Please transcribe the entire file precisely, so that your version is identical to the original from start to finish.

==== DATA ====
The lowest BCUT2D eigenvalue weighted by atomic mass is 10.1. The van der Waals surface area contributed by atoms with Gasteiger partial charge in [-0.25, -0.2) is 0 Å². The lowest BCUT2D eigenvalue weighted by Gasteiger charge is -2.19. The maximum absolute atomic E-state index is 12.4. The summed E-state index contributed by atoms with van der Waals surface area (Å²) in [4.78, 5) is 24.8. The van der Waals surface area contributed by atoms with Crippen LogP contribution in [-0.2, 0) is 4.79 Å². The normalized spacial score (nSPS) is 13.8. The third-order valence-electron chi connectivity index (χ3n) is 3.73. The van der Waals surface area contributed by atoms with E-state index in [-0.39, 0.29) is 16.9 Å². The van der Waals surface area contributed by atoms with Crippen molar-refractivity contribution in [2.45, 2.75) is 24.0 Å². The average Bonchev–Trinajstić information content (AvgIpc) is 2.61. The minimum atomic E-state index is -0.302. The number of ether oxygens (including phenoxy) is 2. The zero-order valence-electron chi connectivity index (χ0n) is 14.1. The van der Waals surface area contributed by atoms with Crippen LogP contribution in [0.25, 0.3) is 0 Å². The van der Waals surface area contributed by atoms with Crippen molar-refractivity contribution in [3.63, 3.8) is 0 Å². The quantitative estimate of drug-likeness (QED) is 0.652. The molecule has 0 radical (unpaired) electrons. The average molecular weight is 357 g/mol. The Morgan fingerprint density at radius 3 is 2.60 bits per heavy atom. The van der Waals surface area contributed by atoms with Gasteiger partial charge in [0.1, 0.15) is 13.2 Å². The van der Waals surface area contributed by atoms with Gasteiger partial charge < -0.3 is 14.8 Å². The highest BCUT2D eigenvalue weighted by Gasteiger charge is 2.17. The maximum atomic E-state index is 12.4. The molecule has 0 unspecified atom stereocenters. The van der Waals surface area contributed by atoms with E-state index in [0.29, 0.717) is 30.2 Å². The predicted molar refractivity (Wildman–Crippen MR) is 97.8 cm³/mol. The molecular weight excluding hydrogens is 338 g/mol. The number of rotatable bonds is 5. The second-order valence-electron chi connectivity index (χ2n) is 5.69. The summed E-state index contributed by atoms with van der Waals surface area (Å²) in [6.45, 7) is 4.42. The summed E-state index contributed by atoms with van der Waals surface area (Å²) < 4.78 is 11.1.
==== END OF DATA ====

The lowest BCUT2D eigenvalue weighted by atomic mass is 10.1. The van der Waals surface area contributed by atoms with Gasteiger partial charge in [-0.25, -0.2) is 0 Å². The lowest BCUT2D eigenvalue weighted by Gasteiger charge is -2.19. The maximum absolute atomic E-state index is 12.4. The summed E-state index contributed by atoms with van der Waals surface area (Å²) in [4.78, 5) is 24.8. The van der Waals surface area contributed by atoms with Crippen LogP contribution in [-0.2, 0) is 4.79 Å². The normalized spacial score (nSPS) is 13.8. The third-order valence-electron chi connectivity index (χ3n) is 3.73. The van der Waals surface area contributed by atoms with E-state index in [-0.39, 0.29) is 16.9 Å². The van der Waals surface area contributed by atoms with Crippen molar-refractivity contribution in [2.45, 2.75) is 24.0 Å². The average Bonchev–Trinajstić information content (AvgIpc) is 2.61. The minimum atomic E-state index is -0.302. The number of ether oxygens (including phenoxy) is 2. The zero-order valence-electron chi connectivity index (χ0n) is 14.1. The van der Waals surface area contributed by atoms with Crippen LogP contribution in [0.25, 0.3) is 0 Å². The van der Waals surface area contributed by atoms with Crippen molar-refractivity contribution in [3.63, 3.8) is 0 Å². The quantitative estimate of drug-likeness (QED) is 0.652. The molecule has 0 radical (unpaired) electrons. The average molecular weight is 357 g/mol. The Morgan fingerprint density at radius 3 is 2.60 bits per heavy atom. The van der Waals surface area contributed by atoms with Gasteiger partial charge in [0.1, 0.15) is 13.2 Å². The van der Waals surface area contributed by atoms with Gasteiger partial charge < -0.3 is 14.8 Å². The highest BCUT2D eigenvalue weighted by Gasteiger charge is 2.17. The maximum atomic E-state index is 12.4. The molecule has 0 unspecified atom stereocenters. The van der Waals surface area contributed by atoms with E-state index in [0.29, 0.717) is 30.2 Å². The predicted molar refractivity (Wildman–Crippen MR) is 97.8 cm³/mol. The molecular weight excluding hydrogens is 338 g/mol. The number of rotatable bonds is 5. The second-order valence-electron chi connectivity index (χ2n) is 5.69. The summed E-state index contributed by atoms with van der Waals surface area (Å²) in [6.45, 7) is 4.42. The summed E-state index contributed by atoms with van der Waals surface area (Å²) < 4.78 is 11.1.